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Oh, the tangled web we weave...

Fiona He gave birth to her second child, a boy, on Jan. 24, 2015, at Pomona Valley Hospital in Southern California. The staff was friendly, the delivery uncomplicated, and the baby healthy. He, a citizen of China, left the hospital confident she had made the right decision to come to America to have her baby.

She’d arrived in November as a customer of USA Happy Baby, one of an increasing number of agencies that bring pregnant Chinese women to the States. Like most of them, Happy Baby is a deluxe service that ushers the women through the visa process and cares for them before and after delivery.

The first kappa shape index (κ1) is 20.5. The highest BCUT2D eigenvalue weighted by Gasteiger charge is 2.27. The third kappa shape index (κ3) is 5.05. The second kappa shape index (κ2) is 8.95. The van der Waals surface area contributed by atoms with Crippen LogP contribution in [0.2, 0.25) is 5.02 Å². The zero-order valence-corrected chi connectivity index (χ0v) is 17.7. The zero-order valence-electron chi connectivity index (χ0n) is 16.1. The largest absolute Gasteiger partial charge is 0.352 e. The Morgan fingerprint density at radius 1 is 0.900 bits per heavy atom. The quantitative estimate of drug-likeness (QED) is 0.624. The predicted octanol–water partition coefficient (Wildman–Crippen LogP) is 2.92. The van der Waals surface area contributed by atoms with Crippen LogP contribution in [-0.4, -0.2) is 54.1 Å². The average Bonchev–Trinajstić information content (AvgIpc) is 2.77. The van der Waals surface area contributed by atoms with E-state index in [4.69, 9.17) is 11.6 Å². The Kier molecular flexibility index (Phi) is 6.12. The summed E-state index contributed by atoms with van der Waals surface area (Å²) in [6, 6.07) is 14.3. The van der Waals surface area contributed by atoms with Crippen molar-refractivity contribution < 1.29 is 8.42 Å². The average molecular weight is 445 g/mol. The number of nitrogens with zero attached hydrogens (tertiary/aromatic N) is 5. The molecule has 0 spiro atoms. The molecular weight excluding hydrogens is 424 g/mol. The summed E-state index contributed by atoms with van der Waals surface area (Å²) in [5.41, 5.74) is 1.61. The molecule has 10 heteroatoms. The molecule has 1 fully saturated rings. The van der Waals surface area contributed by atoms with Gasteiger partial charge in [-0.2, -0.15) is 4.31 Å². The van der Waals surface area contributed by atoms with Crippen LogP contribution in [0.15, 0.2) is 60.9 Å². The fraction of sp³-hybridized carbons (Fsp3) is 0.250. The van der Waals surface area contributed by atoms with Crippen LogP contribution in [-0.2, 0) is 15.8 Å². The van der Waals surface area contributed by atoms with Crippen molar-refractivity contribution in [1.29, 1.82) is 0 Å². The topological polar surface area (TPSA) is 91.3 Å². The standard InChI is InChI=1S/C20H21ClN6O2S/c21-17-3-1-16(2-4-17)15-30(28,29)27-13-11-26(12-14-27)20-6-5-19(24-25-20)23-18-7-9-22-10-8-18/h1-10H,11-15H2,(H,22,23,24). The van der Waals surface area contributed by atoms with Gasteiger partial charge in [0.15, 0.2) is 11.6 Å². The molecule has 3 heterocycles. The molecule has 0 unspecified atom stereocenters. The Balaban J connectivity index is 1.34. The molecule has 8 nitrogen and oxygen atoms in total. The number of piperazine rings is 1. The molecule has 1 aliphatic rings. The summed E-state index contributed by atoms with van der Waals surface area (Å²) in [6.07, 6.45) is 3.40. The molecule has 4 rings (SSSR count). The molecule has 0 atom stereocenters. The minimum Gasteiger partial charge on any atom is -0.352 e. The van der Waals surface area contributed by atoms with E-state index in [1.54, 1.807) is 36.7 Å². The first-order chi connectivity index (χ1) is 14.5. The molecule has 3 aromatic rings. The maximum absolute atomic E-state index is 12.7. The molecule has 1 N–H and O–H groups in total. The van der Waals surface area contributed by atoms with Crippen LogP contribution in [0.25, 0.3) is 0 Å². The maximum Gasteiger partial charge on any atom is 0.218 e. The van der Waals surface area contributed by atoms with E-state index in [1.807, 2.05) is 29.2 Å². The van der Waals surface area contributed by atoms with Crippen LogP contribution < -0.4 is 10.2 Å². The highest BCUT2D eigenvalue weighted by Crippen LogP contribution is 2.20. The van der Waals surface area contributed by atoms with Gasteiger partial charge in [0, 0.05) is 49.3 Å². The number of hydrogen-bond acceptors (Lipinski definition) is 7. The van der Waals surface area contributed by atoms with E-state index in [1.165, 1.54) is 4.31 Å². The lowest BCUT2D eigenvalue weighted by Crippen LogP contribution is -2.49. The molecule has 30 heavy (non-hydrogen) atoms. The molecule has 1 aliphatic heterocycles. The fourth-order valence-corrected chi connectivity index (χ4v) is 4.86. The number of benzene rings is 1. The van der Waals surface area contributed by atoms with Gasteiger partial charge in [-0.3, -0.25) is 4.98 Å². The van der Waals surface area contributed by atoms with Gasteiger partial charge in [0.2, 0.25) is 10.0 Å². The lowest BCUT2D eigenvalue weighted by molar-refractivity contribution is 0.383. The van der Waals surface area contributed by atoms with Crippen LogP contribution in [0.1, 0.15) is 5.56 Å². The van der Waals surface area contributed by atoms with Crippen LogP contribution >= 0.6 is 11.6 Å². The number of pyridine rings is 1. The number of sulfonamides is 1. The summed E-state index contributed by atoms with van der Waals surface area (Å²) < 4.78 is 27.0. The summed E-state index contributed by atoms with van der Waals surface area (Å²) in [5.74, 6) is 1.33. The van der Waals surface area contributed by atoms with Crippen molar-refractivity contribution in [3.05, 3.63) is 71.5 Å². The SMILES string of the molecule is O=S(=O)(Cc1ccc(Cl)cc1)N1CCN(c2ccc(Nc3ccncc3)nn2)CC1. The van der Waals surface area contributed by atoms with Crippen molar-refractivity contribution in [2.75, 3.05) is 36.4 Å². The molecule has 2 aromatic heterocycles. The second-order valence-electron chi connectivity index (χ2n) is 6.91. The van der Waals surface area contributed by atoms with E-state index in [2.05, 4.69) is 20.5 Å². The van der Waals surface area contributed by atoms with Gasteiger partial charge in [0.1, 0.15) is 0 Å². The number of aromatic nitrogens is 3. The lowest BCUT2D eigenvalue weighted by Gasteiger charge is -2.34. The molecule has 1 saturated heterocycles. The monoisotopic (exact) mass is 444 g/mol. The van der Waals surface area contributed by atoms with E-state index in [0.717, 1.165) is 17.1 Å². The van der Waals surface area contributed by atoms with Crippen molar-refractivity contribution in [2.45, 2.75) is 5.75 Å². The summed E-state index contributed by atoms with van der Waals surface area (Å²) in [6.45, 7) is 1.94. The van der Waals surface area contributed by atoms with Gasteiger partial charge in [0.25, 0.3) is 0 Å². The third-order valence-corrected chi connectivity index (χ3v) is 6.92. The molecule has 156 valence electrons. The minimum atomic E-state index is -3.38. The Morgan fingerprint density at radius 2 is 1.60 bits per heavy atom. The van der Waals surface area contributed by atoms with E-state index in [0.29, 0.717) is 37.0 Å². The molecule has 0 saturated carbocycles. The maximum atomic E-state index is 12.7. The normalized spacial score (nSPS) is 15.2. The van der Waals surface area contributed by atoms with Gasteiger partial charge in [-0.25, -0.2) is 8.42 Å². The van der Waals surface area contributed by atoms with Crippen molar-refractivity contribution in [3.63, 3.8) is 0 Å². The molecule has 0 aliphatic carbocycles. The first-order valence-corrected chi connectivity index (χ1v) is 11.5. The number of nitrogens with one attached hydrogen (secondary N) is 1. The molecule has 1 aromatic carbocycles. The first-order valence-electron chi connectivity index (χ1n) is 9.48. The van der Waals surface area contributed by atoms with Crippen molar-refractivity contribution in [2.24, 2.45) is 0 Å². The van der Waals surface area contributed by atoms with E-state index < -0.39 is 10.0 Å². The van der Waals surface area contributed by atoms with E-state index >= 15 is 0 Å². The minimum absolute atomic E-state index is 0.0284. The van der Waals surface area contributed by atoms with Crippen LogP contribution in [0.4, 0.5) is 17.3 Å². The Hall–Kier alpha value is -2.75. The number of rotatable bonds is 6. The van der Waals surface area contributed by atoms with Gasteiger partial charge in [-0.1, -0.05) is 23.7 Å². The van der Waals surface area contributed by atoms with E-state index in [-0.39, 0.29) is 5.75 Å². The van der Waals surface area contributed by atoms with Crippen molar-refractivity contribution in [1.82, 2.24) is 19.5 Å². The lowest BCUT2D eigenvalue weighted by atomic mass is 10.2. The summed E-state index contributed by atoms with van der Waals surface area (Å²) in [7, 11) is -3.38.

Uh huh.

Except that none of the "clients" clearly and truthfully disclose that the purpose of their "visit" is to come to the United States for the express purpose of having an "anchor baby."

And while the article sort-of mentions this, the fact of the matter is that any lie or deceptive device put forward to obtain a visa to enter the United States is a criminal offense -- an offense that ought to be prosecuted as a crime and that should result in the fruits of that action being unavailable.

“We didn’t hurt anyone. We just found an easy way to stay here to give birth. Is that wrong?”

Oh really?  So lying isn't a crime?  See, this is the issue -- not only do these folks come through Vegas (typically) to reduce the risk of being closely questioned (most people coming to Vegas from China are doing so to gamble) but in addition one of the questions asked is indeed the purpose of your visit when you enter the United States; failing to tell the truth is in fact a crime.